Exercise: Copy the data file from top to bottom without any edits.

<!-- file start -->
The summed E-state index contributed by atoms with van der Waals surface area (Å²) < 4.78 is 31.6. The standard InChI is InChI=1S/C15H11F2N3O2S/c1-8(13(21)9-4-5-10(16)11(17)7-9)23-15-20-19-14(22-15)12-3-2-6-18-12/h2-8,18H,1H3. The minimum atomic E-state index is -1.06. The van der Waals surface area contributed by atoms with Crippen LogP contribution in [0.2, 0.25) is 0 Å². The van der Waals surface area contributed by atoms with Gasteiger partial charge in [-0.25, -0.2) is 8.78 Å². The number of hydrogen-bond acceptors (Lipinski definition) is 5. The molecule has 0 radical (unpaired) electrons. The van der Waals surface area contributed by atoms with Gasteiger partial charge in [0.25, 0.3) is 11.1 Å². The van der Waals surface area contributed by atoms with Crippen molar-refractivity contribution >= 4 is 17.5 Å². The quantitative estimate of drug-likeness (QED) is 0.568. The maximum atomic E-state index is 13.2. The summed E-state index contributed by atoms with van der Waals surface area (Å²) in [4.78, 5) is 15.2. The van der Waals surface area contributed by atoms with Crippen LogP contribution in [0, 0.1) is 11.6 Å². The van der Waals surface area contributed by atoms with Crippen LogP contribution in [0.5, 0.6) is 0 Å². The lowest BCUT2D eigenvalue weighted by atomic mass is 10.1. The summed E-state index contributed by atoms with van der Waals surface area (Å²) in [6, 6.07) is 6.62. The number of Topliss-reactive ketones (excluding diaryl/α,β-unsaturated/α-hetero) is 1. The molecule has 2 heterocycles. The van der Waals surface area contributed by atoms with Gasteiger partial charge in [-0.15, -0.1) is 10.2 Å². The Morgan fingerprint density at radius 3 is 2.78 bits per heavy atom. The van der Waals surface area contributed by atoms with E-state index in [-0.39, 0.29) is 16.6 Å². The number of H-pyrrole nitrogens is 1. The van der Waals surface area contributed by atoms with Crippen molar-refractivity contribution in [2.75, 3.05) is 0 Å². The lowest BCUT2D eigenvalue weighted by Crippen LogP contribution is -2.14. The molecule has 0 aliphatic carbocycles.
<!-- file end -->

The summed E-state index contributed by atoms with van der Waals surface area (Å²) < 4.78 is 31.6. The standard InChI is InChI=1S/C15H11F2N3O2S/c1-8(13(21)9-4-5-10(16)11(17)7-9)23-15-20-19-14(22-15)12-3-2-6-18-12/h2-8,18H,1H3. The minimum atomic E-state index is -1.06. The van der Waals surface area contributed by atoms with Crippen LogP contribution in [0.2, 0.25) is 0 Å². The van der Waals surface area contributed by atoms with Gasteiger partial charge in [-0.25, -0.2) is 8.78 Å². The number of hydrogen-bond acceptors (Lipinski definition) is 5. The molecule has 0 radical (unpaired) electrons. The van der Waals surface area contributed by atoms with Gasteiger partial charge in [0.25, 0.3) is 11.1 Å². The van der Waals surface area contributed by atoms with Crippen molar-refractivity contribution >= 4 is 17.5 Å². The quantitative estimate of drug-likeness (QED) is 0.568. The maximum atomic E-state index is 13.2. The summed E-state index contributed by atoms with van der Waals surface area (Å²) in [4.78, 5) is 15.2. The van der Waals surface area contributed by atoms with Crippen LogP contribution in [0, 0.1) is 11.6 Å². The van der Waals surface area contributed by atoms with Crippen LogP contribution in [0.5, 0.6) is 0 Å². The lowest BCUT2D eigenvalue weighted by atomic mass is 10.1. The summed E-state index contributed by atoms with van der Waals surface area (Å²) in [6, 6.07) is 6.62. The number of Topliss-reactive ketones (excluding diaryl/α,β-unsaturated/α-hetero) is 1. The molecule has 2 heterocycles. The van der Waals surface area contributed by atoms with Gasteiger partial charge in [-0.15, -0.1) is 10.2 Å². The Morgan fingerprint density at radius 3 is 2.78 bits per heavy atom. The van der Waals surface area contributed by atoms with E-state index in [-0.39, 0.29) is 16.6 Å². The number of H-pyrrole nitrogens is 1. The van der Waals surface area contributed by atoms with Crippen molar-refractivity contribution in [2.75, 3.05) is 0 Å². The lowest BCUT2D eigenvalue weighted by Crippen LogP contribution is -2.14. The molecule has 0 aliphatic carbocycles.